Pipelining, a popular way to speed up circuits also allows power consumption to be reduced (Lemnios and Gabriel, 1994; Chandrakasan et al, 1992). Its usefulness is based on a marginal effect of the intermediate pipeline registers: the obstruction of the propagation of spurious (asynchronous) transitions. Pipelining also affects power consumption by the modification of datapath wiring loads: global lines (which usually broadcast the input data into the array) are split into a subset of lightly loaded lines, reducing the overall capacity (Boemo et al, 1995a).

The array multiplier proposed by Hatamian and Cash (1986) was selected as benchmark circuit for the XC4K family. This topology presents several benefits considering the objectives of the experiments. First, its high regularity makes straightforward the pipelining; and second, a large set of reconvergent paths exists, a feature that contributes to the production of glitches. Figure 1 shows dynamic power consumption as a function of logic depth (LD, measured in LUT).

For Virtex devices, 32-bits shift & add multiplier and several 32-bits dividers were implemented. Figure 2.a shows dynamic power consumption versus logic depth (LD, measured in LUT) for multiplier implementations, instead Figure 2.b present the same relation for a 32-bits SRT radix-2 divider. The different patterns have similar shape: it decreases practically linearly with the reduction of LD. It stands out the low influence of the synchronization power.

As more pipeline stages are added, less glitches are produced, and the power is lowered. This reduction in the activity makes less important the architecture selected. Thus, same experiment for others recurrence dividers (including restoring, non-restoring and SRT radix-4, -8 and -16) have similar consumption shape (Sutter et al, 2004a). In dividers, a maximum pipeline architecture (LD = 1) saves up to 93 % of the dynamic power consumption respect to the fully combinational architecture (LD = 32). That is, combinational architectures consume more than twelve times more than the fully pipelined version.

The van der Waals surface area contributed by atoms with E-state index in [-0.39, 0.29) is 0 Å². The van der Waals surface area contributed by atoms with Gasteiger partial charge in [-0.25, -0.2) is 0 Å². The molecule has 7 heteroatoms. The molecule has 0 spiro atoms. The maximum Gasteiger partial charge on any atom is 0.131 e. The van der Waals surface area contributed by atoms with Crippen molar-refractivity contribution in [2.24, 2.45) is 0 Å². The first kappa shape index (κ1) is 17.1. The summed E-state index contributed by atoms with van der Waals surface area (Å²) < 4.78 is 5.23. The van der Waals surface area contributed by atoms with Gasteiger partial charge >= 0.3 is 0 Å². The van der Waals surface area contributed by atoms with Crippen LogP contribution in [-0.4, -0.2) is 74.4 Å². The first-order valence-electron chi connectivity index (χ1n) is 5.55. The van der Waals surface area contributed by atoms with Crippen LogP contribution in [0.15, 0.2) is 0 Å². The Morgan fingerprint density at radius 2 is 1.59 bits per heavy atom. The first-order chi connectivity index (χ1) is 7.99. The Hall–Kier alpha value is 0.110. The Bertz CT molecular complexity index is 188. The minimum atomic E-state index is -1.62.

Fig. 2. Power consumption in mW/MHz as function of logic depth in Virtex devices. a. 32-bit shift & add multiplier; b. An SRT radix-2 32-bit divider.

Virtex results show a lower influence of synchronization power than XC4K. Thus, the optimum LD is lower in the first technologies (between 1-2 LUT) instead of 3-5 LUT in the second. Pipelining in FPGA shows a low impact in area due to the embedded registers distributed into the slices, and the SRL characteristics of LUT.

III. ARCHITECTURAL STRUCTURES

In previous sections, the importance of spurious activity was evidenced. Thus, a natural question is: What about iterative implementations? To reduce area, to use an iterative architecture is a common technique. The general architecture is composed of a state machine (FSM) that controls a data-path. Commonly the data-path power is low because the logic depth is minimal, but synchronization power grows due to intermediate register and the FSM consumption. Several circuits have been analyzed in this paper.

Example 1: Modular multipliers in XC4K

Modular multipliers are the central operation in many cryptographic systems. Three different algorithms have been analyzed: multiply and reduce (m_r), shift & add (s_a) and Montgomery (mont). Implementation details are described in (Deschamps and Sutter, 2002). Table 3 shows implementation results for 8-bit fully combinational modular multipliers, and fully sequential implementations. The power reduction in sequential implementations differs between algorithms, but is around the half. Area is reduced and total delay increases in a factor of two. Results are shown in table 1.

Table 1. Area, Delay and Power consumption for different 8 bit Modular Multipliers.

Example 2: 32 bit dividers in Virtex

Results for two 32-bit division algorithms are exhibited. The algorithms covered are: non-restoring (nr), and SRT radix 2 (srt). Details of the divider implementations are described in (Sutter et al, 2004b), meanwhile a deeper power analysis is presented in (Sutter et al, 2004a).

The circuits are sequentialized with different granularities G. For example, G = 1 indicates a fully iterative circuit. The circuit calculates, at each clock, G bits. Then, a total of p/G cycles are used to complete the operation, where p refers to precision.